- Alwaleed Sells Airbus A380 to Invest in Middle East Firms (BBG)
- GOP Stalls Vote on Pick for Pentagon (WSJ)
- ECB officials rebuff currency targeting as G20 meets (Reuters)
- Not good for the reflation effort: Muto leads as Japan PM close to choosing nominee for Bank of Japan chief (Reuters)
- M&A Surges as Confidence Spurs Deals in Computers to Consumer (BBG)
- JPMorgan’s head of equity prop trading Gulati to launch own fund (FT)
- Tiffany & Co. sues Costco over engagement rings labeled ‘Tiffany' (WaPo)
- JPMorgan Said to Fire Traders, Realign Pay Amid Slump (BBG)
- Broker draws Tullett into Libor scandal (FT)
- Airbus drops Lithium-Ion batteries for A350 (Reuters)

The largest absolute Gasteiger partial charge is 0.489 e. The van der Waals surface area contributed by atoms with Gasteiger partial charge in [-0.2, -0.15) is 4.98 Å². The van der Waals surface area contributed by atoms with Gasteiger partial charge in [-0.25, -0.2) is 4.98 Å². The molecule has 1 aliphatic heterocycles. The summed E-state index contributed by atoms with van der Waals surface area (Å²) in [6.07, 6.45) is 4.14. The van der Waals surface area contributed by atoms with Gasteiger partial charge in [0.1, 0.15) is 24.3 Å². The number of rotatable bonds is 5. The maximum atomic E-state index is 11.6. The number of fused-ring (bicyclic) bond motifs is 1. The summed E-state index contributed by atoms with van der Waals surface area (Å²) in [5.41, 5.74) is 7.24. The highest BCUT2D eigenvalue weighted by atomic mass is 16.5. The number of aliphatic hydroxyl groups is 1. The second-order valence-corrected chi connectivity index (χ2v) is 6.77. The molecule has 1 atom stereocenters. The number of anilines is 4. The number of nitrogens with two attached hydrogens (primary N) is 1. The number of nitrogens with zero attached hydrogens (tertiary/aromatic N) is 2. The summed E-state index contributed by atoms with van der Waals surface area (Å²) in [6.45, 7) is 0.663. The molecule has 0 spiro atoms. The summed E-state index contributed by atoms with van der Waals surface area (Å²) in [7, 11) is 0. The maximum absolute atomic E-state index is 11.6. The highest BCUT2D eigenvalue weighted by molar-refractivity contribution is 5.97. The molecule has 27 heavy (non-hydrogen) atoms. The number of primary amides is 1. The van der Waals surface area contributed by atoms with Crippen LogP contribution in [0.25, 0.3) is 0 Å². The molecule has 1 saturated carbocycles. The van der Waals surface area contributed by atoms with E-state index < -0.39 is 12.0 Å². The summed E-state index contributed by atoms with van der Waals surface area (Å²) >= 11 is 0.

The quiet overnight session was started by comments from Buba's Weidmann, whose statement, among others, that the ECB will not cut interest rates just to weaken the EUR together with the assertion that the EUR is not seriously overvalued, sent the EURUSD briefly higher in pre-European open trading. Of secondary importance was his "hope" that the ECB will not have to buy bonds (it will once the market gets tired of Draghi open-ended verbal intervention), something he himself admitted when he said the ECB "may be forced to show its hand on OMT." The stronger EUR did not last long, and in a peculiar reversal from prior weeks when the European open led to a spike in the cross, saw the EURUSD dip to three week lows, touching on 1.3310, before modestly rebounding. This validity of the drop was confirmed two hours later when in the first key economic datapoint, it was revealed the Euroearea exports fell 1.8% in December, the most in five months. As SocGen said "the monthly trade data rounded off what has undoubtedly been a pretty dismal quarter for the euro area. Overall euro area exports fell by 1.8% m/m in December although this was offset by a even bigger 3% decline in imports - which itself reflects the weakness of domestic demand in some euro area countries. Maybe of more interest is the latest data on the destination of euro exports. These continue to show a pronounced weakness in global demand (albeit for November). This indicates that weakness in Q4 is not solely a domestic affair but also reflects a wider slowdown in the global economy."